Feb 1, 2022·edited Feb 1, 2022Liked by Rohit Krishnan

Nice one - Needed this sequel. The observation that you shouldn't focus on hit rate isn't novel, but the facts that past predictions of "hard to predict things" doesn't guarantee future predictions, and quantifying what a "hard prediction" is in the first place is very difficult add some new complexity. Not to mention that we're trying to maximize expected gain, not hit rate per se. Like Soros said, "It's not whether you're right or wrong that's important, but how much money you make when you're right and how much you lose when you're wrong."

Fwiw, I analyzed past predictions of doom by Burry (who definitely got more attention that Roubini because of Bale, I guess :p), and also the track record of Cramer... What I didn't do is compare the hit-rate of just predictions of doom by multiple experts on the same topics - I'm not sure that would be even helpful in future scenarios, considering that true surprises may stump all the existing experts, but it's something to think about...

The comments in the rationality blogs make sense in hindsight as well, but alas, how do we know what we were looking for in the times of crisis?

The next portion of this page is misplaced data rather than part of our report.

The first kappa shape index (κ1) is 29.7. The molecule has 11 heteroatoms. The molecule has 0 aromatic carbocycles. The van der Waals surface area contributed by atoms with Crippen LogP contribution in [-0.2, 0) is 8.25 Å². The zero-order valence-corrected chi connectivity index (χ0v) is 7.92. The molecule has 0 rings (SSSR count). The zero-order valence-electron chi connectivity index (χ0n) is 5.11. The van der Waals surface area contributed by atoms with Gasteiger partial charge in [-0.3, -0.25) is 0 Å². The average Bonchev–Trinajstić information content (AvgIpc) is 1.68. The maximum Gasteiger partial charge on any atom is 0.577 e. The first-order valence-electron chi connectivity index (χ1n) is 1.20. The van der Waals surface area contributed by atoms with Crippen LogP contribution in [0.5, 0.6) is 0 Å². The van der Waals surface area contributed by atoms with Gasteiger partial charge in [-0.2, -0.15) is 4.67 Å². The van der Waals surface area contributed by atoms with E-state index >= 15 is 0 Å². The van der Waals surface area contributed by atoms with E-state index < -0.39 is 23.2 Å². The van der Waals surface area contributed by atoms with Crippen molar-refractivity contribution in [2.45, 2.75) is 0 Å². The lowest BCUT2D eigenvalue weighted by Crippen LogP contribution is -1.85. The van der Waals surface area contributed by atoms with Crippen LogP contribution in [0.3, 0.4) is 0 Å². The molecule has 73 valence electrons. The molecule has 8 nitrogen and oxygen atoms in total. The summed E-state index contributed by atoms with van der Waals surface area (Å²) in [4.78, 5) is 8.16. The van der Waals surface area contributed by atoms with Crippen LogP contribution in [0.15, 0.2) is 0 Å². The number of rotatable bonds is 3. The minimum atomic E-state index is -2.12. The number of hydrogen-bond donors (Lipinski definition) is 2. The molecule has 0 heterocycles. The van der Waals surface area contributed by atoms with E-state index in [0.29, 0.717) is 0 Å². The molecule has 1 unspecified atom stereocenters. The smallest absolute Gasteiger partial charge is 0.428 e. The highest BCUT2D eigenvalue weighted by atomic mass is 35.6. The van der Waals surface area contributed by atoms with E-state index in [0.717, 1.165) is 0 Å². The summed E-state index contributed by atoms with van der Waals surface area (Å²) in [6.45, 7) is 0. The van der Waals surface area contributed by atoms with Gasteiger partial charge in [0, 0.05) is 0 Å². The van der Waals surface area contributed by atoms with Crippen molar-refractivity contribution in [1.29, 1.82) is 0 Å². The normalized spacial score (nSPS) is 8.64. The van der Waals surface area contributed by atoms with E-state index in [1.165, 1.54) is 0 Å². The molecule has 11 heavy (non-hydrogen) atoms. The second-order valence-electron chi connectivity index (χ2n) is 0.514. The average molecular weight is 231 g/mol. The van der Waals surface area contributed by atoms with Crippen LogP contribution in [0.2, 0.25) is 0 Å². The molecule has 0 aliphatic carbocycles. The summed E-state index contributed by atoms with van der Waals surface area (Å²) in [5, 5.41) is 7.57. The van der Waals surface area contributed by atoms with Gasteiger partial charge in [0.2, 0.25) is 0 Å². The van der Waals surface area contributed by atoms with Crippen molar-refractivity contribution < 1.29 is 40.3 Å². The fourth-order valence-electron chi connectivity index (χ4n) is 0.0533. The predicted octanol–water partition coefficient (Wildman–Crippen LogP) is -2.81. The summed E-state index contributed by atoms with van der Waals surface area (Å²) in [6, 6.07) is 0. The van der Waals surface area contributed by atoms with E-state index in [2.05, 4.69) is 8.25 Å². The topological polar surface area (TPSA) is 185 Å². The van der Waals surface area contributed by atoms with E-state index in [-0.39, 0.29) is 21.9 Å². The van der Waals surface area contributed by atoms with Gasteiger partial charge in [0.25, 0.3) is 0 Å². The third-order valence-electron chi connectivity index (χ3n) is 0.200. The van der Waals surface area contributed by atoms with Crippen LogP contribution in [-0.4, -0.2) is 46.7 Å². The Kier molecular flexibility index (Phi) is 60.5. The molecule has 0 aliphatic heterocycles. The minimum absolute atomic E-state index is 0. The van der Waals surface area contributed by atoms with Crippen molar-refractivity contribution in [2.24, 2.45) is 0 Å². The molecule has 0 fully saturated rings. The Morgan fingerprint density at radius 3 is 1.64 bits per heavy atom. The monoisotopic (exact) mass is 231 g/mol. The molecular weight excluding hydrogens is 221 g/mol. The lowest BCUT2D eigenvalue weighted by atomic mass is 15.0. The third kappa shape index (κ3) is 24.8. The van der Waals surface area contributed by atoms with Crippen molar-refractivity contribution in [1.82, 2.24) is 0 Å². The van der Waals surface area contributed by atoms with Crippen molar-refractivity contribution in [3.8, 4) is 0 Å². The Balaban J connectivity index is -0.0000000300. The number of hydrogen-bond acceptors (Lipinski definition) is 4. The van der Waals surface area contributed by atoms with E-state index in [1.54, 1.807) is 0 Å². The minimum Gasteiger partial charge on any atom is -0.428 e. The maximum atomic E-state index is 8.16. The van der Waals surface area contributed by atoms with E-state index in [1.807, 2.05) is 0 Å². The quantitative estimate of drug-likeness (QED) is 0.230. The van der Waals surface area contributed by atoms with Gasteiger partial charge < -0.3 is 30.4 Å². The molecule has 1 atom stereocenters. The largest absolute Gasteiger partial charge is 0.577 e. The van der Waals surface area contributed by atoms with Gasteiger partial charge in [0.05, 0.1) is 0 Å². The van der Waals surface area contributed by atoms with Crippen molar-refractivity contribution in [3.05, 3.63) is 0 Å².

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"In almost all cases it's better to fight the incentives to maximise hit rate and try to maximise EV instead. Even in cases you're going to sound silly, it seems worthwhile to be a Roubini rather than, say, Jim Cramer."

This seems to assume that in almost all cases there are extraordinarily asymmetric payoffs *in the rigth direction*. For instance, shorting the market has an infinite potential downside. So in this case being wrong more often is bad. If you are a doctor, an engineer, or an airplane pilot, the same applies. I'm not sure if we can say, thus, that we should be wrong more often in almost all cases, but only that we should identify extraordinarily asymmetric *positive* payoffs and then be wrong more often.

Excellent article otherwise.

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